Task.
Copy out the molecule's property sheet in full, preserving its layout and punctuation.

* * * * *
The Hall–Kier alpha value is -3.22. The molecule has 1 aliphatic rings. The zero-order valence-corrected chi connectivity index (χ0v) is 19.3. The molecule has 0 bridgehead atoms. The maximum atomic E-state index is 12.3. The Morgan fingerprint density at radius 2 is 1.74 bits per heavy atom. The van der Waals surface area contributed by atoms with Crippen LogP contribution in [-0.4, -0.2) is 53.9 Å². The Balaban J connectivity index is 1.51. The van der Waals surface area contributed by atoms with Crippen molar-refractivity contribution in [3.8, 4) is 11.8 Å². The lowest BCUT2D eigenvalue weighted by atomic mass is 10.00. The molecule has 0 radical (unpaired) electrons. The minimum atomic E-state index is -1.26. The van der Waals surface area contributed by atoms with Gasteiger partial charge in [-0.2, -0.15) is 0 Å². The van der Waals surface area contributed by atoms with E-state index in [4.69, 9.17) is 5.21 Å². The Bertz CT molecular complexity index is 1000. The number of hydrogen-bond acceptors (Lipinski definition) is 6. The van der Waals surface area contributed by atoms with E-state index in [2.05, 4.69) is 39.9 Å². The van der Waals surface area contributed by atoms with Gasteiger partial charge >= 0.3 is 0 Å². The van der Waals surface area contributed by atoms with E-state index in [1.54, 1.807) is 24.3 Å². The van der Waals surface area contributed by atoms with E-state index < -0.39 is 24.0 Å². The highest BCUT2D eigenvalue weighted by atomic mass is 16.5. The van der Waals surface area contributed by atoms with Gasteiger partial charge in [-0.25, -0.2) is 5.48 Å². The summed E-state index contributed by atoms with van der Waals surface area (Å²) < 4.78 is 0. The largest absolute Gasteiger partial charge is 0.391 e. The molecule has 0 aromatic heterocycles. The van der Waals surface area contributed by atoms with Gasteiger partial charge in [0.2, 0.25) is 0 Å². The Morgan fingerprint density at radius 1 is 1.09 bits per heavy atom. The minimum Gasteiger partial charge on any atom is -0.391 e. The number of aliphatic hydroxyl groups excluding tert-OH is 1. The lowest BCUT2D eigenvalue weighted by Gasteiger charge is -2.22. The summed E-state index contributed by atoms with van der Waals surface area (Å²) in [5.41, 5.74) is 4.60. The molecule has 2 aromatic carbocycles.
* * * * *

The Hall–Kier alpha value is -3.22. The molecule has 1 aliphatic rings. The zero-order valence-corrected chi connectivity index (χ0v) is 19.3. The molecule has 0 bridgehead atoms. The maximum atomic E-state index is 12.3. The Morgan fingerprint density at radius 2 is 1.74 bits per heavy atom. The van der Waals surface area contributed by atoms with Crippen LogP contribution in [-0.4, -0.2) is 53.9 Å². The Balaban J connectivity index is 1.51. The van der Waals surface area contributed by atoms with Crippen molar-refractivity contribution in [3.8, 4) is 11.8 Å². The lowest BCUT2D eigenvalue weighted by atomic mass is 10.00. The molecule has 0 radical (unpaired) electrons. The minimum atomic E-state index is -1.26. The van der Waals surface area contributed by atoms with Gasteiger partial charge in [-0.2, -0.15) is 0 Å². The van der Waals surface area contributed by atoms with E-state index in [4.69, 9.17) is 5.21 Å². The Bertz CT molecular complexity index is 1000. The number of hydrogen-bond acceptors (Lipinski definition) is 6. The van der Waals surface area contributed by atoms with E-state index in [2.05, 4.69) is 39.9 Å². The van der Waals surface area contributed by atoms with Gasteiger partial charge >= 0.3 is 0 Å². The van der Waals surface area contributed by atoms with E-state index in [1.54, 1.807) is 24.3 Å². The van der Waals surface area contributed by atoms with E-state index < -0.39 is 24.0 Å². The highest BCUT2D eigenvalue weighted by atomic mass is 16.5. The van der Waals surface area contributed by atoms with Gasteiger partial charge in [-0.25, -0.2) is 5.48 Å². The summed E-state index contributed by atoms with van der Waals surface area (Å²) < 4.78 is 0. The largest absolute Gasteiger partial charge is 0.391 e. The molecule has 0 aromatic heterocycles. The van der Waals surface area contributed by atoms with Gasteiger partial charge in [0.2, 0.25) is 0 Å². The Morgan fingerprint density at radius 1 is 1.09 bits per heavy atom. The minimum Gasteiger partial charge on any atom is -0.391 e. The number of aliphatic hydroxyl groups excluding tert-OH is 1. The lowest BCUT2D eigenvalue weighted by Gasteiger charge is -2.22. The summed E-state index contributed by atoms with van der Waals surface area (Å²) in [5.41, 5.74) is 4.60. The molecule has 2 aromatic carbocycles.